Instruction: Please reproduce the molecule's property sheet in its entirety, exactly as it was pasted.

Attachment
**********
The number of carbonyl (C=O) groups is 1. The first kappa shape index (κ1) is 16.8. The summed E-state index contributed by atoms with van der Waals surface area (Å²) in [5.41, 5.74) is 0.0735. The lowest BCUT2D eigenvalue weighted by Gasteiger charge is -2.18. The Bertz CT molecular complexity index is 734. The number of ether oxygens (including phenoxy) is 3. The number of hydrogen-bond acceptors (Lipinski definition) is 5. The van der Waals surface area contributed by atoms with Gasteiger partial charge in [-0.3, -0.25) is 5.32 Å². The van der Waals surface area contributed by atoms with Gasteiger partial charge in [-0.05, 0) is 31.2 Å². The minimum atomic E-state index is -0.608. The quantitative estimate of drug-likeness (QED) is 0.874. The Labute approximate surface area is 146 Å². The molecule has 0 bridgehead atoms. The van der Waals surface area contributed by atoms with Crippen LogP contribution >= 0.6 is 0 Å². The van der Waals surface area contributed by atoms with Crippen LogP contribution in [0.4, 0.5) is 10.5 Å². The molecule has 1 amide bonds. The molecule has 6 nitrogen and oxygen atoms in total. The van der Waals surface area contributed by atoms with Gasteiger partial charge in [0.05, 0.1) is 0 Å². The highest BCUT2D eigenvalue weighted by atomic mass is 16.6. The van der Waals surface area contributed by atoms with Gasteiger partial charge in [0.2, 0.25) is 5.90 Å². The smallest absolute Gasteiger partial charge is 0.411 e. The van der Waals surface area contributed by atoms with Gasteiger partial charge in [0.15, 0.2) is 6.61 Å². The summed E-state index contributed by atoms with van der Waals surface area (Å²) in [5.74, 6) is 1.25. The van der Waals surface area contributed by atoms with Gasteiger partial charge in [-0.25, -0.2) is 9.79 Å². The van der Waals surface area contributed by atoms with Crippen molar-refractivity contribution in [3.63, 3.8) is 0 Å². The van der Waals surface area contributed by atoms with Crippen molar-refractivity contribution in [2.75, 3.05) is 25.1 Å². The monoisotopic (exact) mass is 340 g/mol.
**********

The number of carbonyl (C=O) groups is 1. The first kappa shape index (κ1) is 16.8. The summed E-state index contributed by atoms with van der Waals surface area (Å²) in [5.41, 5.74) is 0.0735. The lowest BCUT2D eigenvalue weighted by Gasteiger charge is -2.18. The Bertz CT molecular complexity index is 734. The number of ether oxygens (including phenoxy) is 3. The number of hydrogen-bond acceptors (Lipinski definition) is 5. The van der Waals surface area contributed by atoms with Gasteiger partial charge in [-0.3, -0.25) is 5.32 Å². The van der Waals surface area contributed by atoms with Gasteiger partial charge in [-0.05, 0) is 31.2 Å². The minimum atomic E-state index is -0.608. The quantitative estimate of drug-likeness (QED) is 0.874. The Labute approximate surface area is 146 Å². The molecule has 0 bridgehead atoms. The van der Waals surface area contributed by atoms with Crippen LogP contribution >= 0.6 is 0 Å². The van der Waals surface area contributed by atoms with Crippen LogP contribution in [0.4, 0.5) is 10.5 Å². The molecule has 1 amide bonds. The molecule has 6 nitrogen and oxygen atoms in total. The van der Waals surface area contributed by atoms with Gasteiger partial charge in [0.05, 0.1) is 0 Å². The highest BCUT2D eigenvalue weighted by atomic mass is 16.6. The van der Waals surface area contributed by atoms with Gasteiger partial charge in [0.2, 0.25) is 5.90 Å². The smallest absolute Gasteiger partial charge is 0.411 e. The van der Waals surface area contributed by atoms with Gasteiger partial charge in [0.15, 0.2) is 6.61 Å². The summed E-state index contributed by atoms with van der Waals surface area (Å²) in [5.74, 6) is 1.25. The van der Waals surface area contributed by atoms with Gasteiger partial charge in [-0.25, -0.2) is 9.79 Å². The van der Waals surface area contributed by atoms with Crippen molar-refractivity contribution in [3.63, 3.8) is 0 Å². The van der Waals surface area contributed by atoms with Crippen molar-refractivity contribution in [2.75, 3.05) is 25.1 Å². The monoisotopic (exact) mass is 340 g/mol.